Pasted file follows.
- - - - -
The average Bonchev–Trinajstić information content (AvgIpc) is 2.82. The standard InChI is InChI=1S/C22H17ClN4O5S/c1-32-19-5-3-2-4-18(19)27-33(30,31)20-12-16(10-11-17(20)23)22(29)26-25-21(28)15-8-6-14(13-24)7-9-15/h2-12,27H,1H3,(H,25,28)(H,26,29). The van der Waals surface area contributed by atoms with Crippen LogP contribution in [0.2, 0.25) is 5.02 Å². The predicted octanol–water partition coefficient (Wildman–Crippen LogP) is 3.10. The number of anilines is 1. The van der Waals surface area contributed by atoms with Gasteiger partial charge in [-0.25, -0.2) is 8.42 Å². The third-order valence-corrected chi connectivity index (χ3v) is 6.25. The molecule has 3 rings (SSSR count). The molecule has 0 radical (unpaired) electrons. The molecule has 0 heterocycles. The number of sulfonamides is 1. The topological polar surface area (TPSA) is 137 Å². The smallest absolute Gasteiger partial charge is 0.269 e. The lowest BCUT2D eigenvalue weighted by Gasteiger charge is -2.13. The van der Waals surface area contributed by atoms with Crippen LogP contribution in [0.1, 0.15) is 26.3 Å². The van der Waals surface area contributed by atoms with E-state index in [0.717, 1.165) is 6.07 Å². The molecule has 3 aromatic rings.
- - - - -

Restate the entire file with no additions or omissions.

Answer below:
The average Bonchev–Trinajstić information content (AvgIpc) is 2.82. The standard InChI is InChI=1S/C22H17ClN4O5S/c1-32-19-5-3-2-4-18(19)27-33(30,31)20-12-16(10-11-17(20)23)22(29)26-25-21(28)15-8-6-14(13-24)7-9-15/h2-12,27H,1H3,(H,25,28)(H,26,29). The van der Waals surface area contributed by atoms with Crippen LogP contribution in [0.2, 0.25) is 5.02 Å². The predicted octanol–water partition coefficient (Wildman–Crippen LogP) is 3.10. The number of anilines is 1. The van der Waals surface area contributed by atoms with Gasteiger partial charge in [-0.25, -0.2) is 8.42 Å². The third-order valence-corrected chi connectivity index (χ3v) is 6.25. The molecule has 3 rings (SSSR count). The molecule has 0 radical (unpaired) electrons. The molecule has 0 heterocycles. The number of sulfonamides is 1. The topological polar surface area (TPSA) is 137 Å². The smallest absolute Gasteiger partial charge is 0.269 e. The lowest BCUT2D eigenvalue weighted by Gasteiger charge is -2.13. The van der Waals surface area contributed by atoms with Crippen LogP contribution in [0.1, 0.15) is 26.3 Å². The van der Waals surface area contributed by atoms with E-state index in [0.717, 1.165) is 6.07 Å². The molecule has 3 aromatic rings.